Dr. Edward Mahama continued to suffer the same fate with his northern brothers. As for Professor Atta Mills’ fate in the Central Region, the least said about it the better. Thus from Hamile to Axim, the people of Ghana have shown their aversion for politics based on religion and ethnicity.
We need to emphasise competence, capability and experience rather than ethnicity in our body politic. For example after the collapse of apartheid the African National Congress (ANC) was divided between the returned exiles led by Thabo Mbeki (Oliver Thambo’s protégé) and those who fought apartheid from South Africa. Initially Mandela did not want Mbeki as his deputy (Vice President) after the 1994 election. Mandela feared having two Xhosas running the country so that they are not perceived as tribal.
He favoured Cyril Ramaphosa, a Venda, the popular former trade-union leader and ANC stalwart. In the end, others persuaded him (Mandela) to put Mbeki (leader of the other faction and a Xhosa) on the ticket.
Then in the United States of America in 1992, the Democratic Party against all expectations and predictions presented a double south ticket of Bill Clinton and Al Gore and defeated the incumbent Republican party that presented the traditional North/South ticket of George Bush Snr. (South) and Dan Quayle (North).
Indeed if we were to decide as a nation to conduct our political affairs based on religion and ethnicity, it will mean deliberately deciding that certain portions of our population be left out of political discourse in this country. The 2000 population census puts the religious divide of this country into 69.0% Christian, 15.6% Muslim and 8.5% Traditional. Across the regions of Ghana, the predominance of Christianity is observed except in the Northern and Upper East Regions. Indeed the only region in which Islam is reportedly dominant is the northern region.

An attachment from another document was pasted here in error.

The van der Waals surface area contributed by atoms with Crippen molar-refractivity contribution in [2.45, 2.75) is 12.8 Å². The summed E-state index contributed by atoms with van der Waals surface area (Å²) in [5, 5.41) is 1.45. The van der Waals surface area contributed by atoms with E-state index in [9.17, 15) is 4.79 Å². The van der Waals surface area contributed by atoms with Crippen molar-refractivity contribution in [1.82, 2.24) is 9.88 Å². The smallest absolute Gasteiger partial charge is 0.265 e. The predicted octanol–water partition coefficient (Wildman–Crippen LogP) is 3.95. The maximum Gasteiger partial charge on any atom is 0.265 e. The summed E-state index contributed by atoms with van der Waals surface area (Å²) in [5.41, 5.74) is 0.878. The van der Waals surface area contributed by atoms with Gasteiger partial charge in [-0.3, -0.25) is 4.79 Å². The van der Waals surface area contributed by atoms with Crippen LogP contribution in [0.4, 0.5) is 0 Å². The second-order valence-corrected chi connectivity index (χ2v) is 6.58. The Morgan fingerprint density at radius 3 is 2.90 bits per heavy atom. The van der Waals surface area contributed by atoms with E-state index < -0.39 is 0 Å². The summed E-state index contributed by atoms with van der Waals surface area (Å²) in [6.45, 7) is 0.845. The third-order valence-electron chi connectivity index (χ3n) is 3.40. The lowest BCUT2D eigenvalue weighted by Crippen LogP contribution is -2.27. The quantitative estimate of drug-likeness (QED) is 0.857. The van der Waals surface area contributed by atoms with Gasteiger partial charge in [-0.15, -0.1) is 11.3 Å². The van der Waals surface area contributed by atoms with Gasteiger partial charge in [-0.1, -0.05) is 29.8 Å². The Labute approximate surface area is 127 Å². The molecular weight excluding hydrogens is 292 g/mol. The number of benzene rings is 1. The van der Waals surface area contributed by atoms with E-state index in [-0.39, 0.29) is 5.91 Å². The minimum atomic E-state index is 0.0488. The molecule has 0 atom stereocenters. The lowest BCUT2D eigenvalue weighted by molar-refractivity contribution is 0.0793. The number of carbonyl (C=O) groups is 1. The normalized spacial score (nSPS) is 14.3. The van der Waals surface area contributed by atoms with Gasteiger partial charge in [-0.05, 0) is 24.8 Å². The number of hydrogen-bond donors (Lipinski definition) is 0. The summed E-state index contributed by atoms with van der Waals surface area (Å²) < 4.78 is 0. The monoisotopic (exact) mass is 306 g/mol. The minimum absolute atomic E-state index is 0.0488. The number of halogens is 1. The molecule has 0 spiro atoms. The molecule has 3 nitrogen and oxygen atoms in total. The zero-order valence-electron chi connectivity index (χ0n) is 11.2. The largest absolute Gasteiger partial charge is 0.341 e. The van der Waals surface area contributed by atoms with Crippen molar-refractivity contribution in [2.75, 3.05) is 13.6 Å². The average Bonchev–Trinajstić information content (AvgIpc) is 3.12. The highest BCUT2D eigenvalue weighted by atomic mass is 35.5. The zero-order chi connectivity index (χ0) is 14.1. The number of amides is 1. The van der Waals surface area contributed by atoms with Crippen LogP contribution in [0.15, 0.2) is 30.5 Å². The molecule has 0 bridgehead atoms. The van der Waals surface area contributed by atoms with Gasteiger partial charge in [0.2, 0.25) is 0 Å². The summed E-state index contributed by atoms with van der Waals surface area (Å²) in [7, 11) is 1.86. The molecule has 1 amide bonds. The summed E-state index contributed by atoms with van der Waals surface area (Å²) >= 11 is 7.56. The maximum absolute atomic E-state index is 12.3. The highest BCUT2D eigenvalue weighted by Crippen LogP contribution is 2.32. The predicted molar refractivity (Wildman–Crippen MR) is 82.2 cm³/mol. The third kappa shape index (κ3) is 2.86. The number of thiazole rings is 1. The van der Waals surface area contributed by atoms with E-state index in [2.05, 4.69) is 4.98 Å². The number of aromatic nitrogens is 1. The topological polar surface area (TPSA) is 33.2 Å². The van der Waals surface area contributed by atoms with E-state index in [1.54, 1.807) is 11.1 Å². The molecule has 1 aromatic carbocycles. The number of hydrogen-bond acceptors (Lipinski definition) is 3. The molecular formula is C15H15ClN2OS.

With regards to ethnicity, the 2000 population census shows that the Akan are 69.1%, the Mole-Dagbani, 16.5%, Ewe, 12.7% and Ga-Adangbe, 8.0%. By these statistics, if we were to decide that we should conduct our politics on the basis of religion or ethnicity, then some of us especially Northerners and Muslims would be effectively left out of political discourse in this land of our birth.
I therefore find the creeping incidence of religion and ethnicity in our politics a very dangerous development. Certain candidates in the race for the flagbearership of the New Patriotic Party (NPP) have started to play the ethnic card in order to win the automatic allegiance of their compatriots. We all need to join hands to condemn this development. Lets remember what ethnicity has done to Rwanda and Cote D’Ivoire.
Besides, the directive principles of state policy as enshrined in our constitution makes it mandatory for governments to ensure the equitable distribution of the nation’s resources. Therefore no one ethnic group can under the pretext of alleged discrimination seek to make ethnicity the central plank of its political engagement.